How Long Does a DUI Stay on Your Record

Virginia DUI Penalties

Motorists in Virginia are usually charged with DUI (driving under the influence) when their blood alcohol concentration(BAC) measures at least 0.08%. For commercial drivers, the minimum BAC value required for a DUI charge is 0.04.

In Virginia, a first-time drunk-driving conviction is a class 1 misdemeanor, punishable by a maximum of 12 months in jail and up to $2500 fines. However, most first DUIs don’t carry a compulsory jail sentence. The offender will likely pay at least $250 fine and have their driving license suspended for one year.

A second conviction carries up to one year in jail, at least $500 fine, and license revocation for one year. Third and subsequent DUI convictions in Virginia are felonies with more severe penalties.

Even after facing the above DUI penalties, you cannot escape some collateral consequences.

You’ll be required to complete the Virginia Alcohol Safety Action Program(VASAP), which sets off with a drug and alcohol assessment. Depending on the evaluation results, you may need to undergo treatment and/or enroll in alcohol classes.

Other consequences include but not limited to higher insurance premiums, criminal record, and community service.

But most importantly, how long does a DUI stay in your record? The answer to this question will depend on whether you are talking about a criminal record or DMV driving record.

You might also be interested in knowing how long a DUI conviction affects your auto insurance. Read on to get these concerns answered comprehensively.

DUI and Your Criminal Record

A criminal record details your criminal history, including arrests, charges, and convictions. Virginia law enforcement can look up your criminal history, and use it against you in a subsequent offense case, often resulting in severer penalties.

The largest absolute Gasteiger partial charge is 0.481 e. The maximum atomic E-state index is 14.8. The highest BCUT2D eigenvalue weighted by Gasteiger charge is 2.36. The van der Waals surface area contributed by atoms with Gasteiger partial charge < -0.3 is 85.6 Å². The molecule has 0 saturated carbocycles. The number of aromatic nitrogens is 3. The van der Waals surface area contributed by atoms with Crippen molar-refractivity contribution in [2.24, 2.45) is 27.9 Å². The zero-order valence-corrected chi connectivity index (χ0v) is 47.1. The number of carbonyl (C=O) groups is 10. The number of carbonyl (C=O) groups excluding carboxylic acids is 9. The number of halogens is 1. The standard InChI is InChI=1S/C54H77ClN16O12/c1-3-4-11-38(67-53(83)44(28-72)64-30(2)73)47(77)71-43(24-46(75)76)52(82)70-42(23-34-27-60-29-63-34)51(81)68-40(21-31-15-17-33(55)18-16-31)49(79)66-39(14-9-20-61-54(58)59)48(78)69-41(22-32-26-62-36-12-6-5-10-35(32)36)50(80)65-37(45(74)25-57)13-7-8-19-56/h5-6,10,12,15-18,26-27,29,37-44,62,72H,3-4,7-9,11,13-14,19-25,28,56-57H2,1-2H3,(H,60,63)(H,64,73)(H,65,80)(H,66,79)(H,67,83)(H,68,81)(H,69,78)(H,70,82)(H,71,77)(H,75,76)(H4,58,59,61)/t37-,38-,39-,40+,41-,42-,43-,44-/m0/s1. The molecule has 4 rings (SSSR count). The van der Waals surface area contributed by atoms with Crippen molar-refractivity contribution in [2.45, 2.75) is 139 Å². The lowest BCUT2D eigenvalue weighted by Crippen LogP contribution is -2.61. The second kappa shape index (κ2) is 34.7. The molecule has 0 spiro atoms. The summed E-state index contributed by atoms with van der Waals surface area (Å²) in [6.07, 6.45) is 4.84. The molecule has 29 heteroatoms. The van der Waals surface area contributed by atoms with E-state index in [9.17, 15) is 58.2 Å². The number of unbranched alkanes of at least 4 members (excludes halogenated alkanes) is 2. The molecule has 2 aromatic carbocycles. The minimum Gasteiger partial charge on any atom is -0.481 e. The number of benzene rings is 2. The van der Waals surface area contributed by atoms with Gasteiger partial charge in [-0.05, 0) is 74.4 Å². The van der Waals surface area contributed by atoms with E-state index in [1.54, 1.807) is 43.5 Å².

Driving under the influence (DUI) is a criminal offense in the state of Virginia, and will remain in your criminal record forever, with zero to little chance for expungement.

Government agencies and private parties have the leeway to check an individual’s criminal record when processing the following:

  • Employment application
  • Housing applications
  • Security clearance
  • Child adoption
  • Immigration

Note some criminal record sections are publicly available, meaning individuals can still search for your criminal history.

Whether you are arrested, charged, or convicted with DUI, any of these dispositions will reflect in your criminal record.

The possibilities of having DUI offense expunged from your criminal record can only occur under unique circumstances. In most cases, the expungement occurs when a convicted driver proves a wrongful conviction.

However, the expunged DUI may still show up in a comprehensive background check.

A typical employer may not see your expunged offense, and should not demand that you reveal it.

Bearing the above information in mind, think carefully before pleading guilty to driving under the influence.

It’s in your best interest to consult a trusted and experienced Virginia DUI lawyer to improve the chances of a favorable outcome, be it getting lesser charges or having the charges dropped altogether.

In your defense, your attorney may challenge the test results, roadside tests, or a traffic stop to save you from a criminal conviction.

DUI and Your DMV Driving Record

Your DMV driving record includes all your driving violations, including deferred prosecutions revocations, suspensions, disqualifications and collisions.

You will receive a particular number of demerit points on your driving license whenever you’re convicted with a traffic-related crime.